Loaded Questions

“Did you set off into freedom or set off into power?” the invisible interviewer asks. If you’ve watched until this far, you’ll already know the answer. In fact, anyone who even knows the interviewee’s name can likely guess the answer.

Originally born in Hamburg, Angela Merkel spent the first 36 years of her life in the DDR, the “German Democratic Republic.” Unfortunately, the country formed with significant Soviet influence was anything but. What masqueraded as a democracy was actually a totalitarian, communist state.

“It was like in the book by Orwell, 1984, more or less,” Merkel says in another segment of the documentary. “Not [quite so] perfect as it is written there, but nearly as perfect.” Everyone was aware, Merkel says, that wherever 20 or so people met, at least 1-2 of them belonged to the Stasi, the “State Security.” Privacy didn’t exist, and whoever bucked the state too obviously might soon have found themselves demoted — or perhaps would no longer be found at all.

When the wall fell and Germany was reunited, Merkel, like millions of people, was simply thrilled to no longer have to constantly lie, to buy winter shoes when she wanted them instead of waiting for them to become available, and to go to a club where the music was chosen, not dictated.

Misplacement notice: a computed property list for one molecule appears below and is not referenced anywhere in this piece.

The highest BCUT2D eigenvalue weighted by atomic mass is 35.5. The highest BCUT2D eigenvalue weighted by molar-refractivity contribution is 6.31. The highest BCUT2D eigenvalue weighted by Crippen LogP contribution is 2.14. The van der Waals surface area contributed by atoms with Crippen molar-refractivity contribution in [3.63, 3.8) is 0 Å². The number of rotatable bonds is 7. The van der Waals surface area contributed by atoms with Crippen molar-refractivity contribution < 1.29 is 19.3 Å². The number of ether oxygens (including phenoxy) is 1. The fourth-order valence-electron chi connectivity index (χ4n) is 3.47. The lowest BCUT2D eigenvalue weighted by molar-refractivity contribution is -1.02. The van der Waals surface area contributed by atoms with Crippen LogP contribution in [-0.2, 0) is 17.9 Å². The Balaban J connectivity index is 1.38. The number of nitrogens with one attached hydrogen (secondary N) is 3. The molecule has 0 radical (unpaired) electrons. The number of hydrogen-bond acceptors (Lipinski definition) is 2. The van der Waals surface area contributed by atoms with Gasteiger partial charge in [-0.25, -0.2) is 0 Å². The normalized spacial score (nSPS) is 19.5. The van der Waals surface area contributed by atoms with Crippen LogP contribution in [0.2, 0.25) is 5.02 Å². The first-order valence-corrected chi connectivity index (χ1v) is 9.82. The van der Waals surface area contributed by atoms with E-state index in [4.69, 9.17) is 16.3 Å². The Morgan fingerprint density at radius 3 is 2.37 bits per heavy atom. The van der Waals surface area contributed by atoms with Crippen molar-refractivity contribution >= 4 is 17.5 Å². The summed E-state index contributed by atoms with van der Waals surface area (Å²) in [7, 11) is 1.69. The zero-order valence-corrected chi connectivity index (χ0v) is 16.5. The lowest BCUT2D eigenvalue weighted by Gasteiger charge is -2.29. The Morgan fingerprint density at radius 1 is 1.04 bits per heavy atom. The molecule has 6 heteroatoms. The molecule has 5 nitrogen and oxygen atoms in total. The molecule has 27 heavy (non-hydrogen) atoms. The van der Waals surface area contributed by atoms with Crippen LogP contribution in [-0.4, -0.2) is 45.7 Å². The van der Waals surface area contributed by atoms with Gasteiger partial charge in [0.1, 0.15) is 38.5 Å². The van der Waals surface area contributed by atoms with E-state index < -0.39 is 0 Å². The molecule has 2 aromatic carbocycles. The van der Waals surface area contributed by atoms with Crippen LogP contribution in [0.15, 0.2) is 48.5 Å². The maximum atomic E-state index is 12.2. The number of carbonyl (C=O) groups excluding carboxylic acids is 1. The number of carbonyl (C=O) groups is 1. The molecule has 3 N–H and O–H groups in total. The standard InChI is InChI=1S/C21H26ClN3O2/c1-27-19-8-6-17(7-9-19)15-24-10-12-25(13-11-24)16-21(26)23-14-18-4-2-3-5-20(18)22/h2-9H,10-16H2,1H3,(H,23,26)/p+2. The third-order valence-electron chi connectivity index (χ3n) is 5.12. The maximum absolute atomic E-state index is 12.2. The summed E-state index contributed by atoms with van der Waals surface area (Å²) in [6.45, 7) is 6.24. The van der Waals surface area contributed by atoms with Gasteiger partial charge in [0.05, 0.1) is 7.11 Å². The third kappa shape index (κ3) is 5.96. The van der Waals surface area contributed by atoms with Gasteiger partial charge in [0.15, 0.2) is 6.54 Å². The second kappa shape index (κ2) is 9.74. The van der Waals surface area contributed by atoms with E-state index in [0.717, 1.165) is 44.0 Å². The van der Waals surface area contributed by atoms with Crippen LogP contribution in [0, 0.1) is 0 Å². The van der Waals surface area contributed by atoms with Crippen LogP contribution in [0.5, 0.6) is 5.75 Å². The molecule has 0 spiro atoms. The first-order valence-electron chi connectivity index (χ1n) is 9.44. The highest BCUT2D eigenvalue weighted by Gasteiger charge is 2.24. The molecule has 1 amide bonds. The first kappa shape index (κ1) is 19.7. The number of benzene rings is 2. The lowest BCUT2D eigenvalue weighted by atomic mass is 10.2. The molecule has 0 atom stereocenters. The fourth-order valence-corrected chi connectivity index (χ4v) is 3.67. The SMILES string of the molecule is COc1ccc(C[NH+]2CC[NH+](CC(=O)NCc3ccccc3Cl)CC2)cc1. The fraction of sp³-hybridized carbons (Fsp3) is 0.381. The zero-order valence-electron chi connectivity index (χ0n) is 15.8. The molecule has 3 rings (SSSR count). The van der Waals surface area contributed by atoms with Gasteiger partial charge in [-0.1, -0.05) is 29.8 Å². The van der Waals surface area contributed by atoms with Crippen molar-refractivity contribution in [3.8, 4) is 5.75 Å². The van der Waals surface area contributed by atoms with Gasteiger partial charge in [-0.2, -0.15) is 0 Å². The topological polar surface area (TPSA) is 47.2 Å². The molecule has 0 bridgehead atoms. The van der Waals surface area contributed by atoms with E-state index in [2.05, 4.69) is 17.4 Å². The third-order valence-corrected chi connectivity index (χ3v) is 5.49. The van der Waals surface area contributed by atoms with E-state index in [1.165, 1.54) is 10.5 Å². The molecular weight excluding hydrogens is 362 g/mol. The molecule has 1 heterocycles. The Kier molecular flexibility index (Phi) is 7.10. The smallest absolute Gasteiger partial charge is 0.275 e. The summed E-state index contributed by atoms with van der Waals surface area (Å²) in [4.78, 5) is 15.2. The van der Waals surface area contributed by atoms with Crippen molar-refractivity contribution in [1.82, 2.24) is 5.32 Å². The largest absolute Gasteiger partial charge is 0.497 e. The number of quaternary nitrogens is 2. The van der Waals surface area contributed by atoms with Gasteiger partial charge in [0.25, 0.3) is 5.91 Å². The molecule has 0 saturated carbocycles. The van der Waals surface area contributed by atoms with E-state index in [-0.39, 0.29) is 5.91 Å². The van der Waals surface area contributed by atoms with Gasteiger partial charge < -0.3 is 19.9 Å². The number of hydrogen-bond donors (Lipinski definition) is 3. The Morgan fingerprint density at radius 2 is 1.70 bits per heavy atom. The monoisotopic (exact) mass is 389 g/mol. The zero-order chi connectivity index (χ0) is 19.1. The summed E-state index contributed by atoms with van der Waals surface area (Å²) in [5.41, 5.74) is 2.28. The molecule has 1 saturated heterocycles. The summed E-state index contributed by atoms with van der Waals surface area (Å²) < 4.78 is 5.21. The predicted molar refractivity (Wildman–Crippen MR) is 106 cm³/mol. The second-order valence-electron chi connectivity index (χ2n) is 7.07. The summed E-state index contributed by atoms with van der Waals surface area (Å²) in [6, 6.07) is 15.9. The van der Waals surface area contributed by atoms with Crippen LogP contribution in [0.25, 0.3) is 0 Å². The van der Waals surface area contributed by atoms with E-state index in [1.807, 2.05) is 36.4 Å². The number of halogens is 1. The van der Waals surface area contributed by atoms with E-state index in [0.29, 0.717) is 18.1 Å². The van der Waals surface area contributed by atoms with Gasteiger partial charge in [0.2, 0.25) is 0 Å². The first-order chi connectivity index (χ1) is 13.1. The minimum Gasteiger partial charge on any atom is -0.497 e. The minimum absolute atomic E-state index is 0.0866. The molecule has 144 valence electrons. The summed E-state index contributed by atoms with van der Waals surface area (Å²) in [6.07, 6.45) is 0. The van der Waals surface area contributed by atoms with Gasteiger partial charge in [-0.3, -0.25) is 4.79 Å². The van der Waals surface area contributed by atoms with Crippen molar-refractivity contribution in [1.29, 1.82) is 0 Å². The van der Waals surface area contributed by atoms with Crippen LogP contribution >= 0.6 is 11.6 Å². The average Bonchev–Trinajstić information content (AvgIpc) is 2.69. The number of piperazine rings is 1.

But you don’t need to know any of this to see that the journalist asked a loaded question. The mere sound of it. Imagine asking a friend the same thing. Loaded questions have a tendency to only ever apply to a fraction of the population, if anyone.

For 99% of people, the answer would be the same Merkel gives in the interview: “I set off into freedom, of course. No question about it.” Ha! She even says it. “No question about it.” At least not for anyone who spent five minutes preparing to interview Angela Merkel, one would hope. That’s the part we skip when we converse with goals instead of open ears.

Did you imagine being the person sitting across the table, if only for a minute? Doing so would cure almost anyone from asking loaded questions. They’d squirm in their seat and revert to a more thoughtful line of questions. But imagination can only be volunteered, and when you’re paid to elicit headlines rather than answers, it’s easier to not raise your hand. To continue with the usually scheduled programming. To keep asking pointless, loaded questions — such as “Did you set off into freedom or set off into power?”

You might not be a journalist, but it still pays to think about who you’re talking to. To put yourself in their shoes and listen more so than poke. Who knows? Maybe one day, you’ll sit face to face with someone important. Or inspiring. Or both. And if ever that day comes, you’ll want to ask good questions.